Why do you, an enterprise, care? Because there are very unique and subtle differences between the tools that fit into these categories, so your use case should dictate where you go for what – and that’s what I am trying to help you with. So, why am I a credible source to write about this (and not just because ParkMyCloud is the best thing since sliced bread)?
Well, yesterday we had a demo with a FinTech company in California that was interested in Cost Control, or thought they were. It turns out that what they were actually interested in was Cost Visibility and Reporting; the folks we talked to were in Engineering Finance, so their concerns were primarily with billing metrics, business unit chargeback for cloud usage, RI management, and dials and widgets to view all stuff AWS and GCP billing related. Instead of trying to force a square peg into a round hole, we passed them on to a company in this space who’s better suited to solve their immediate needs. In response, the Finance folks are going to put us in touch with the FinTech Cloud Ops folks who care about automating their cloud cost control as part of their DevOps processes.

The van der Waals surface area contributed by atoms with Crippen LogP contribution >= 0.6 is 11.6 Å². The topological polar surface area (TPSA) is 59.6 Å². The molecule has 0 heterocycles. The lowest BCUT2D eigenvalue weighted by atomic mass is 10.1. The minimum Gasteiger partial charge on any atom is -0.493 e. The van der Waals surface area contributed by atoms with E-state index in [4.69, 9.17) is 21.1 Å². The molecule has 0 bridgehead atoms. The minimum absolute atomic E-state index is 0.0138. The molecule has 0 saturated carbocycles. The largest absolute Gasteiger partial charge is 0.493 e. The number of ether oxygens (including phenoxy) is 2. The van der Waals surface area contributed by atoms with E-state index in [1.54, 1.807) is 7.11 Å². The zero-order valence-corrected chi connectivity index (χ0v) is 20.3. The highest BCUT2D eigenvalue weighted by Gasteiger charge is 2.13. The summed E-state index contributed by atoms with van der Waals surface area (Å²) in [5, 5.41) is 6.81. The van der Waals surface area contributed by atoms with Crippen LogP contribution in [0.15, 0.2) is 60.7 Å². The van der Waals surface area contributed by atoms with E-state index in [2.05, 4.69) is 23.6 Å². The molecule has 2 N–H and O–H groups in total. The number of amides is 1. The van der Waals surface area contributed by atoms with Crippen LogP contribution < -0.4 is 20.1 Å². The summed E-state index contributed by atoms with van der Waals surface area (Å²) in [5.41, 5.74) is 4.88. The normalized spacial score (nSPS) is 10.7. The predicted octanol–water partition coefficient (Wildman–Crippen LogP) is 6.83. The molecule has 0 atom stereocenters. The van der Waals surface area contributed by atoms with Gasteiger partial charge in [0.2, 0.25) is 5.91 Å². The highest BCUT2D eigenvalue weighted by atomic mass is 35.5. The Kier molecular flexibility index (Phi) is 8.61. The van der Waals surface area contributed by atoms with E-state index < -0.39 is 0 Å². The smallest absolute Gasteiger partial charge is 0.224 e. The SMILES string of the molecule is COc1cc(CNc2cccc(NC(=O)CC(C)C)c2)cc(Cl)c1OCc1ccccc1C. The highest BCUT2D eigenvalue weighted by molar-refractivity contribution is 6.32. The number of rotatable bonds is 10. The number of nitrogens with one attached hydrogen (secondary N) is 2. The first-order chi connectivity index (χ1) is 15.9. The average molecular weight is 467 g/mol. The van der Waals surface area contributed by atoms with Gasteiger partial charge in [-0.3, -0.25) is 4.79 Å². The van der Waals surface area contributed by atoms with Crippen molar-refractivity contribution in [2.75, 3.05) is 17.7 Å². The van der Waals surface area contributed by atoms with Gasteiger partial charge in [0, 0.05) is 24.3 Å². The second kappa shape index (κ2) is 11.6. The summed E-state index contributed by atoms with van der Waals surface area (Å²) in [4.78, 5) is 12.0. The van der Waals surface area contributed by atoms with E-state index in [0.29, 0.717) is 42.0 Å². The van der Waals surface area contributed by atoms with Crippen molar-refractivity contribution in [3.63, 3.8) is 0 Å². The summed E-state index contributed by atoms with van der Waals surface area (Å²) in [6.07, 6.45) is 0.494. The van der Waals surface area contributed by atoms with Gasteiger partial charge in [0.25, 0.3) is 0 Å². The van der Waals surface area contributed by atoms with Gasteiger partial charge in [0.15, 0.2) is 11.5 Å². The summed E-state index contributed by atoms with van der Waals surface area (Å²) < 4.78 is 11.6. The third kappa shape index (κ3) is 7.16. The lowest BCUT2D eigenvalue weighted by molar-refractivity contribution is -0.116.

This type of situation happens more often than not. We have a lot of enterprise customers using ParkMyCloud along with CloudHealth, CloudChekr, Cloudability, and Cloudyn because in general, they provide Cost Visibility and Governance, and we provide actionable, automated Cost Control.
As this is our blog, and my view from the street – we have 200+ customers now using ParkMyCloud, and we demo to 5-10 enterprises per week. Based on a couple of generic customer uses cases where we have strong familiarity, here’s what you need to know to stay ahead of the game:
Automate Cost Control as part of your DevOps Process: ParkMyCloud
Govern User Access to Cloud Console for Start/Stop: ParkMyCloud
Integrate with Single Sign-On (SSO) for Federated User Access: ParkMyCloud
To summarize, cloud cost control is important, and there are many cloud optimization tools available to assist with visibility, governance, management, and control of your single or multi-cloud environments. However, there are very few tools which allow you to set up automated actions leveraging your existing enterprise tools like Ping, Okta, Atlassian, Jenkins, and Slack. Make sure you are not only focusing on cost visibility and recommendations, but also on action-oriented platforms to really get the best bang for your buck.
The focus on how to optimize cloud spend is now as relentless as the initial surge was to migrate workloads from ‘on-prem’ to public cloud. A lot of this focus, and resultant discussions, were in regards to options related to the use of Reserved Instances (RI’s), Spot Instances,or other pre-pay options. The pay-up-front discount plan makes sense when you have some degree of visibility on future needs, and when there is no ‘turn-if-off’ option, which we here at ParkMyCloud call “parking”.